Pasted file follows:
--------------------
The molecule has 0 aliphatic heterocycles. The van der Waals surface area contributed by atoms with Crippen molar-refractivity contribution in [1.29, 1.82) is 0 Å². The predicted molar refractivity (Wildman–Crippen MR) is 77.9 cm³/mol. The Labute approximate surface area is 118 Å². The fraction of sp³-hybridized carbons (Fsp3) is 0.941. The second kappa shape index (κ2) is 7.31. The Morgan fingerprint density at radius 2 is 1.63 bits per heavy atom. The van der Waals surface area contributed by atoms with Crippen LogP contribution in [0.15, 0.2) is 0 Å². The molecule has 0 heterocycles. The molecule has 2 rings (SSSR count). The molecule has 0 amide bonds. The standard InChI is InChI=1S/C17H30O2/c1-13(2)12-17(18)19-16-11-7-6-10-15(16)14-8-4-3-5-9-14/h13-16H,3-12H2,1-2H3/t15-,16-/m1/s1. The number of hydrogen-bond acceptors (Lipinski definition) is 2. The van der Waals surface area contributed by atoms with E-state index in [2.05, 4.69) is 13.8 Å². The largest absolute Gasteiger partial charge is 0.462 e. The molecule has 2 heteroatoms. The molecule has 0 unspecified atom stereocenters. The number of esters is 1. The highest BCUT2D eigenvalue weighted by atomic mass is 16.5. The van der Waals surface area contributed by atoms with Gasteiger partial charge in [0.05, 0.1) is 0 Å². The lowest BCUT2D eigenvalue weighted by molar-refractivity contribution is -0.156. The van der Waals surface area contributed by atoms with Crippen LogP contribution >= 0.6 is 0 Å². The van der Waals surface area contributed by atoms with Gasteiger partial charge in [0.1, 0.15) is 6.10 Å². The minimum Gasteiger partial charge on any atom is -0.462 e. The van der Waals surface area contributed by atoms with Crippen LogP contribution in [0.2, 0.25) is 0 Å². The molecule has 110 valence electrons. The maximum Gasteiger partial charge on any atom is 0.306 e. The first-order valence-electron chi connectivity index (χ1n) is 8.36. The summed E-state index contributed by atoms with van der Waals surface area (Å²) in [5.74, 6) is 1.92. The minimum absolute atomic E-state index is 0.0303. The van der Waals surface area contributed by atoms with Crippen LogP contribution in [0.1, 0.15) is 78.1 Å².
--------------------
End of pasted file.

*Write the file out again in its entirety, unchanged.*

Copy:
The molecule has 0 aliphatic heterocycles. The van der Waals surface area contributed by atoms with Crippen molar-refractivity contribution in [1.29, 1.82) is 0 Å². The predicted molar refractivity (Wildman–Crippen MR) is 77.9 cm³/mol. The Labute approximate surface area is 118 Å². The fraction of sp³-hybridized carbons (Fsp3) is 0.941. The second kappa shape index (κ2) is 7.31. The Morgan fingerprint density at radius 2 is 1.63 bits per heavy atom. The van der Waals surface area contributed by atoms with Crippen LogP contribution in [0.15, 0.2) is 0 Å². The molecule has 0 heterocycles. The molecule has 2 rings (SSSR count). The molecule has 0 amide bonds. The standard InChI is InChI=1S/C17H30O2/c1-13(2)12-17(18)19-16-11-7-6-10-15(16)14-8-4-3-5-9-14/h13-16H,3-12H2,1-2H3/t15-,16-/m1/s1. The number of hydrogen-bond acceptors (Lipinski definition) is 2. The van der Waals surface area contributed by atoms with E-state index in [2.05, 4.69) is 13.8 Å². The largest absolute Gasteiger partial charge is 0.462 e. The molecule has 2 heteroatoms. The molecule has 0 unspecified atom stereocenters. The number of esters is 1. The highest BCUT2D eigenvalue weighted by atomic mass is 16.5. The van der Waals surface area contributed by atoms with Gasteiger partial charge in [0.05, 0.1) is 0 Å². The lowest BCUT2D eigenvalue weighted by molar-refractivity contribution is -0.156. The van der Waals surface area contributed by atoms with Crippen LogP contribution >= 0.6 is 0 Å². The van der Waals surface area contributed by atoms with Gasteiger partial charge in [0.1, 0.15) is 6.10 Å². The minimum Gasteiger partial charge on any atom is -0.462 e. The van der Waals surface area contributed by atoms with Crippen LogP contribution in [0.2, 0.25) is 0 Å². The molecule has 110 valence electrons. The maximum Gasteiger partial charge on any atom is 0.306 e. The first-order valence-electron chi connectivity index (χ1n) is 8.36. The summed E-state index contributed by atoms with van der Waals surface area (Å²) in [5.74, 6) is 1.92. The minimum absolute atomic E-state index is 0.0303. The van der Waals surface area contributed by atoms with Crippen LogP contribution in [0.1, 0.15) is 78.1 Å².